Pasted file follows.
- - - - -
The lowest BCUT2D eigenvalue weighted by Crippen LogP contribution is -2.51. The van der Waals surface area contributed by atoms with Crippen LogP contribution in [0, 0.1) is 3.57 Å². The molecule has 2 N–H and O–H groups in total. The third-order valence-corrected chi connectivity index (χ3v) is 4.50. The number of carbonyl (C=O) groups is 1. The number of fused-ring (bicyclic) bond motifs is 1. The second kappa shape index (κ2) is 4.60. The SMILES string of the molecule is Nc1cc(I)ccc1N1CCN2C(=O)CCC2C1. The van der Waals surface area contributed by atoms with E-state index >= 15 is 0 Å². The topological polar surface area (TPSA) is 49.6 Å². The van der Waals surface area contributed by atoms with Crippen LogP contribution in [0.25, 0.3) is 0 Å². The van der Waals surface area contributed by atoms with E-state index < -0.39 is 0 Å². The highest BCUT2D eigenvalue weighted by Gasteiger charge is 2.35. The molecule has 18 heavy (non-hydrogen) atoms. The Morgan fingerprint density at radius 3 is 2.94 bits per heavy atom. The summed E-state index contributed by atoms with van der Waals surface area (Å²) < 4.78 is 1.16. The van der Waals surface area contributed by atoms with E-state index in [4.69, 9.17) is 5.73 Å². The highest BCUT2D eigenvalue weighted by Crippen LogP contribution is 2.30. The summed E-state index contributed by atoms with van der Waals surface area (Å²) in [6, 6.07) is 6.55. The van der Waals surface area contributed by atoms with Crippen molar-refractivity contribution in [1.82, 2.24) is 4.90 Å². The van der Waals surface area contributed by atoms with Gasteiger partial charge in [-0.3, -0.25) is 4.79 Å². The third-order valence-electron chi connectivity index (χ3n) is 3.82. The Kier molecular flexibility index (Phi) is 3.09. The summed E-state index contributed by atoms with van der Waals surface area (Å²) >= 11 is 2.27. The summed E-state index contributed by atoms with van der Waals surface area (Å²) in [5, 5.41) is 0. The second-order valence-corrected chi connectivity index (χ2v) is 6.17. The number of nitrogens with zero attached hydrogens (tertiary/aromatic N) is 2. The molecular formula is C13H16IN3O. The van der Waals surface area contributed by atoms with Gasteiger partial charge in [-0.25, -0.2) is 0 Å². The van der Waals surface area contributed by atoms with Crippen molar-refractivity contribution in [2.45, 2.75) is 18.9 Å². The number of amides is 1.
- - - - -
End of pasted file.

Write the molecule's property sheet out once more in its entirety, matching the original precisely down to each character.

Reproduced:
The lowest BCUT2D eigenvalue weighted by Crippen LogP contribution is -2.51. The van der Waals surface area contributed by atoms with Crippen LogP contribution in [0, 0.1) is 3.57 Å². The molecule has 2 N–H and O–H groups in total. The third-order valence-corrected chi connectivity index (χ3v) is 4.50. The number of carbonyl (C=O) groups is 1. The number of fused-ring (bicyclic) bond motifs is 1. The second kappa shape index (κ2) is 4.60. The SMILES string of the molecule is Nc1cc(I)ccc1N1CCN2C(=O)CCC2C1. The van der Waals surface area contributed by atoms with E-state index >= 15 is 0 Å². The topological polar surface area (TPSA) is 49.6 Å². The van der Waals surface area contributed by atoms with Crippen LogP contribution in [0.25, 0.3) is 0 Å². The van der Waals surface area contributed by atoms with E-state index < -0.39 is 0 Å². The highest BCUT2D eigenvalue weighted by Gasteiger charge is 2.35. The molecule has 18 heavy (non-hydrogen) atoms. The Morgan fingerprint density at radius 3 is 2.94 bits per heavy atom. The summed E-state index contributed by atoms with van der Waals surface area (Å²) < 4.78 is 1.16. The van der Waals surface area contributed by atoms with E-state index in [4.69, 9.17) is 5.73 Å². The highest BCUT2D eigenvalue weighted by Crippen LogP contribution is 2.30. The summed E-state index contributed by atoms with van der Waals surface area (Å²) in [6, 6.07) is 6.55. The van der Waals surface area contributed by atoms with Crippen molar-refractivity contribution in [1.82, 2.24) is 4.90 Å². The van der Waals surface area contributed by atoms with Gasteiger partial charge in [-0.3, -0.25) is 4.79 Å². The third-order valence-electron chi connectivity index (χ3n) is 3.82. The Kier molecular flexibility index (Phi) is 3.09. The summed E-state index contributed by atoms with van der Waals surface area (Å²) >= 11 is 2.27. The summed E-state index contributed by atoms with van der Waals surface area (Å²) in [5, 5.41) is 0. The second-order valence-corrected chi connectivity index (χ2v) is 6.17. The number of nitrogens with zero attached hydrogens (tertiary/aromatic N) is 2. The molecular formula is C13H16IN3O. The van der Waals surface area contributed by atoms with Gasteiger partial charge in [-0.25, -0.2) is 0 Å². The van der Waals surface area contributed by atoms with Crippen molar-refractivity contribution in [2.45, 2.75) is 18.9 Å². The number of amides is 1.